“Simple fairness dictates that government must not raise taxes on families struggling to pay their bills,” President Ronald Reagan declared in his 1984 State of the Union Address. With our state’s high taxes, these words apply to Nebraska now as much as they did to the country then.
Right now, Nebraska’s high property taxes are hurting the state’s hardworking ag producers and families. National rankings show Nebraska has the 11th highest property taxes in the nation, and the highest of the surrounding states.
The numbers are borne out in the stories of Nebraskans.
One young farmer, Julius, who farms corn and soybeans near Hampton, told my office that high property taxes are hindering the ability of young farmers to get into farming by driving cash rents higher and discouraging property ownership. High property taxes make it difficult for Julius to invest in his fourth generation family farm. Julius operates a second business that relies less on land in part to help offset the lower margins incurred by high property taxes. While Julius’ industriousness is admirable, Nebraska’s ag producers shouldn’t have to start a second business to make income to cover their local property tax burden.
Julius isn’t the only story. Quentin, a row crop farmer and hog producer near Humboldt, experiences firsthand how high property taxes are in Nebraska compared to other states. Quentin farms on his own land in Nebraska as well as land in Kansas. The property taxes on the land in Nebraska are twice as much as the taxes in Kansas. This has prevented Quentin from investing in his farm equipment and using more innovative farm practices.
These stories demonstrate the dramatic impact high property taxes are having on Nebraska families.
This year, the Legislature has an opportunity to make a difference for Nebraskans like Julius and Quentin. That’s why Senator Jim Smith, Chair of the Revenue Committee, and I have worked together to develop the Nebraska Tax Cuts and Opportunity Act. This bill is major property tax relief for Nebraska’s ag producers and families.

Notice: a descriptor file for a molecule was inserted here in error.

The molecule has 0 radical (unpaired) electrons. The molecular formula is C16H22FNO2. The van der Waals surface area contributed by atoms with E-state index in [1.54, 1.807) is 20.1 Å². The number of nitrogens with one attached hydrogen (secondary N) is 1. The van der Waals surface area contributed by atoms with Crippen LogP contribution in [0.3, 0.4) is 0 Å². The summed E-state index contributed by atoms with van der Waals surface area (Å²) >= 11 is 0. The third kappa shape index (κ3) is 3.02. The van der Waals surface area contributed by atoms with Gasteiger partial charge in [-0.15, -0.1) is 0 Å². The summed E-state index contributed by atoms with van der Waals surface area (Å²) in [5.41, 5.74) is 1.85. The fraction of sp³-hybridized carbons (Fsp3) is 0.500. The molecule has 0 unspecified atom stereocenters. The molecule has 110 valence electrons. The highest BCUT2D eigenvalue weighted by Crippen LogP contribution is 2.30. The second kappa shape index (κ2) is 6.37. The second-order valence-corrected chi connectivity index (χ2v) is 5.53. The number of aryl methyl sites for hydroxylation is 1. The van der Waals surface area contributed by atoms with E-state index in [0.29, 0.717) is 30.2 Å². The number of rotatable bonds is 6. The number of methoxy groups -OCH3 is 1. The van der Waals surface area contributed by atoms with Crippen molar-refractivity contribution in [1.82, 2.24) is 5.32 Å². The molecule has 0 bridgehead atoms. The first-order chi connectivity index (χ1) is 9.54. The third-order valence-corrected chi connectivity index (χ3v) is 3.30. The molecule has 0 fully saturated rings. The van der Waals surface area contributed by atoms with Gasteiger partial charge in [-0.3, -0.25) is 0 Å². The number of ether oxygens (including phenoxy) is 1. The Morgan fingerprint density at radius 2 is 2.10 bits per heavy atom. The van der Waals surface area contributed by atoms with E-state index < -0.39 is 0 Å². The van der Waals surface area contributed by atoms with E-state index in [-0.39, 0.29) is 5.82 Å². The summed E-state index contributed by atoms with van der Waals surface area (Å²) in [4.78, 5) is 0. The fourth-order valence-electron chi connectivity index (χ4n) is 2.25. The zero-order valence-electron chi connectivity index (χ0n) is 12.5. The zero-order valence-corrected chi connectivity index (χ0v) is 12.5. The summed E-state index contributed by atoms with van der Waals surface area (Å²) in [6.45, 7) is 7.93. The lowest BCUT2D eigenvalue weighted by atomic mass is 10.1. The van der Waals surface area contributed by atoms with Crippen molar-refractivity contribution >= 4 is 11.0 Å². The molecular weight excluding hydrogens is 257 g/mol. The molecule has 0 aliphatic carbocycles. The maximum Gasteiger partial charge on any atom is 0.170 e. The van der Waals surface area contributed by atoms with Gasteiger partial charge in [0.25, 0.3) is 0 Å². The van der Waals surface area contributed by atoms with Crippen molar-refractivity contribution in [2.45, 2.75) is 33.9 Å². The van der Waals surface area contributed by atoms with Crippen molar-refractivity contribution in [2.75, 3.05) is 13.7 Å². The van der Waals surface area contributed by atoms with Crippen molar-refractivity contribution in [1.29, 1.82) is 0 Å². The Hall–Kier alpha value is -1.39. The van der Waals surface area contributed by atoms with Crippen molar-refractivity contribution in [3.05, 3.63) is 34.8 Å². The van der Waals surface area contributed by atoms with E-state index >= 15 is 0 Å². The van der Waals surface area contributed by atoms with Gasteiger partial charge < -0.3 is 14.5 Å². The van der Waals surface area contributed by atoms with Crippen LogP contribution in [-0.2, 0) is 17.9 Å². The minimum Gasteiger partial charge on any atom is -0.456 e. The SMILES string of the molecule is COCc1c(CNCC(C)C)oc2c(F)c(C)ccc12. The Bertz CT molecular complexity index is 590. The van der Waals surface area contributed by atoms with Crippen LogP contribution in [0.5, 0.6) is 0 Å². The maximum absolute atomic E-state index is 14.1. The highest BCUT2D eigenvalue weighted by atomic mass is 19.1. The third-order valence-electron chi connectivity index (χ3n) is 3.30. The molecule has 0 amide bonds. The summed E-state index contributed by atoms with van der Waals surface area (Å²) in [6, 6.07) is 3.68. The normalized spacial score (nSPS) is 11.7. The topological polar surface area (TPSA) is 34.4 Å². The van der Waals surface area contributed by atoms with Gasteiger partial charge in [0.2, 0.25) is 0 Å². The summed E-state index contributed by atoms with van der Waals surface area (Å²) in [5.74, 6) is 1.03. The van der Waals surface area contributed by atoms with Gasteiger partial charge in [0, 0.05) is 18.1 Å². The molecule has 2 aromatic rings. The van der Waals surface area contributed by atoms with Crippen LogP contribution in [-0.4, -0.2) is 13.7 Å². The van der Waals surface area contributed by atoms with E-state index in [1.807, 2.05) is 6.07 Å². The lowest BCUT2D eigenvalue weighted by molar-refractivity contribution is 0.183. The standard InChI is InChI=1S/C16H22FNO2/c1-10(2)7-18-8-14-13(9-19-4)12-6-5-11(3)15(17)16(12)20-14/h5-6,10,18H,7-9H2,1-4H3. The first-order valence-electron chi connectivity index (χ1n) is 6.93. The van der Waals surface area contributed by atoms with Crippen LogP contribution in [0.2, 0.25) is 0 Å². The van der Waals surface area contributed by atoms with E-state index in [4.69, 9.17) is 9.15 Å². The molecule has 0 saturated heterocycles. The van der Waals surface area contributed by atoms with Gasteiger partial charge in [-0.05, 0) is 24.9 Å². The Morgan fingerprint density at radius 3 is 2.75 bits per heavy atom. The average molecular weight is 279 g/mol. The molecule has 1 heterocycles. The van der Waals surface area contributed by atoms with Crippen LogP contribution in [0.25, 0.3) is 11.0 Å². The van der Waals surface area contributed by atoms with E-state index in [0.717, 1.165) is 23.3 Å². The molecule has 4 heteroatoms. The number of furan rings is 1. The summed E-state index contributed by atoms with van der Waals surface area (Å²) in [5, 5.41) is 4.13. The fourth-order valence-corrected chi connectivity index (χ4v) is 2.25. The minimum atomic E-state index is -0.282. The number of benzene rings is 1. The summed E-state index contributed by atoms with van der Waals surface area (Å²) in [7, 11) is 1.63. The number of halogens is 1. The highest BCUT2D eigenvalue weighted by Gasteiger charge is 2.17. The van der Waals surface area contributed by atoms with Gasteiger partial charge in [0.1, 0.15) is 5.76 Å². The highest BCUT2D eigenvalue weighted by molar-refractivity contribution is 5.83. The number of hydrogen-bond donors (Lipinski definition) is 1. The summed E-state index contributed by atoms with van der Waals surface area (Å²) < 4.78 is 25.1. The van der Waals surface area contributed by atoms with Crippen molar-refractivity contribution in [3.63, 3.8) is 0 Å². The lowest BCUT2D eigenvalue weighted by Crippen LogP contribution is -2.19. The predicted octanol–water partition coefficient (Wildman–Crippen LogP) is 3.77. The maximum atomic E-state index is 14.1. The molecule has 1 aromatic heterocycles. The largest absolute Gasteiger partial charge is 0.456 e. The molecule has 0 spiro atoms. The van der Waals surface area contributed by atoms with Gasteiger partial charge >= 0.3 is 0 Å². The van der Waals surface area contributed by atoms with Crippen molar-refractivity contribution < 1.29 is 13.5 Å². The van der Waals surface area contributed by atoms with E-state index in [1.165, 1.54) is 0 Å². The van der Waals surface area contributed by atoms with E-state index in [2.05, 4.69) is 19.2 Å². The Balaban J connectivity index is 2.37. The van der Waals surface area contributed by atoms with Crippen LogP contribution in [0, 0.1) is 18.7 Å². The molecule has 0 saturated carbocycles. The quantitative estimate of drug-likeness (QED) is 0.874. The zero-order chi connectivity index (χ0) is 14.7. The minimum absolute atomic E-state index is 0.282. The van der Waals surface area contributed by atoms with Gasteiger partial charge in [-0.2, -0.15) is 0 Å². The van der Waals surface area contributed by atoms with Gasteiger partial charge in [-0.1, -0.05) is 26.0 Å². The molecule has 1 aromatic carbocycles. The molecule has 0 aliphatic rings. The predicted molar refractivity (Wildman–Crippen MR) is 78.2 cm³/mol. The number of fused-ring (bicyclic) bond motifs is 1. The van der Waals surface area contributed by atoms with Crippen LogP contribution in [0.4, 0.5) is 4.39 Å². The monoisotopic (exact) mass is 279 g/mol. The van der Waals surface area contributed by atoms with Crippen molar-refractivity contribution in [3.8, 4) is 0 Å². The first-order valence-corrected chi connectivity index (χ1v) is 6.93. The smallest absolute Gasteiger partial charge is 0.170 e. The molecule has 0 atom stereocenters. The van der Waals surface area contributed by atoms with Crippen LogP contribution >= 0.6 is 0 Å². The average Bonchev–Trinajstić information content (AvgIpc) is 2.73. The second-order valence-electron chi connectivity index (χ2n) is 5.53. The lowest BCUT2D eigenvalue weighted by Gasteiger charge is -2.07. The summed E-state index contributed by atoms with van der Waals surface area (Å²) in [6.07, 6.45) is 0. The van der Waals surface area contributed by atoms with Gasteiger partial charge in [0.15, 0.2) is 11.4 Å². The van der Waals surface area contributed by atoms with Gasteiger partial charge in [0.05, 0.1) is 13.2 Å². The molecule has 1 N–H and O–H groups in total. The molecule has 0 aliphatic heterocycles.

The bill will bring tax relief by restructuring existing property tax credits as a refundable credit on state taxes. This credit will ensure that Nebraskans receive the credits, not out-of-state landowners. Over 10 years, the bill would provide over $4 billion in property tax relief, and relief will continue to grow over time.
Additionally, the proposal uses existing tax credits to achieve a modest reduction in Nebraska’s high income tax rates. It will also fund a much-needed investment in workforce development.
The Property Tax Cuts and Opportunities Act would bring one of the largest tax breaks the state has ever provided while also protecting important priorities for Nebraska families like K-12 education funding and public safety programs. It’s important to deliver tax relief for Nebraskans through the legislative process. The legislative process can help ensure that tax relief occurs in an orderly manner that doesn’t result in a tax increase or disruptive budget impacts. If you want your voice to be heard, call your State Senator and urge them to support LB947, so we can get tax relief done this year. Contact information for your state senator can be found at www.nebraskalegislature.gov.
Nebraska is already known as a great state. If we want to continue to grow, however, we must address our high taxes. Lowering taxes will help our farmers and ranchers manage through low commodity prices and give homeowners financial breathing room. It will make Nebraska an even more attractive state to live, work, and raise a family. People and businesses want to move here for our quality of life and talented workforce. But, an unfriendly tax system will be a detriment to talent and business attraction.
Working together, we can bring tax relief to Nebraska in 2018 that fits within our budget. This fiscal responsibility will set Nebraska up for growth and prosperity for years to come. If you want to voice your support for tax relief or have ideas on how we can provide further relief to Nebraskans, call my office at 402-471-2244, or email us at firstname.lastname@example.org.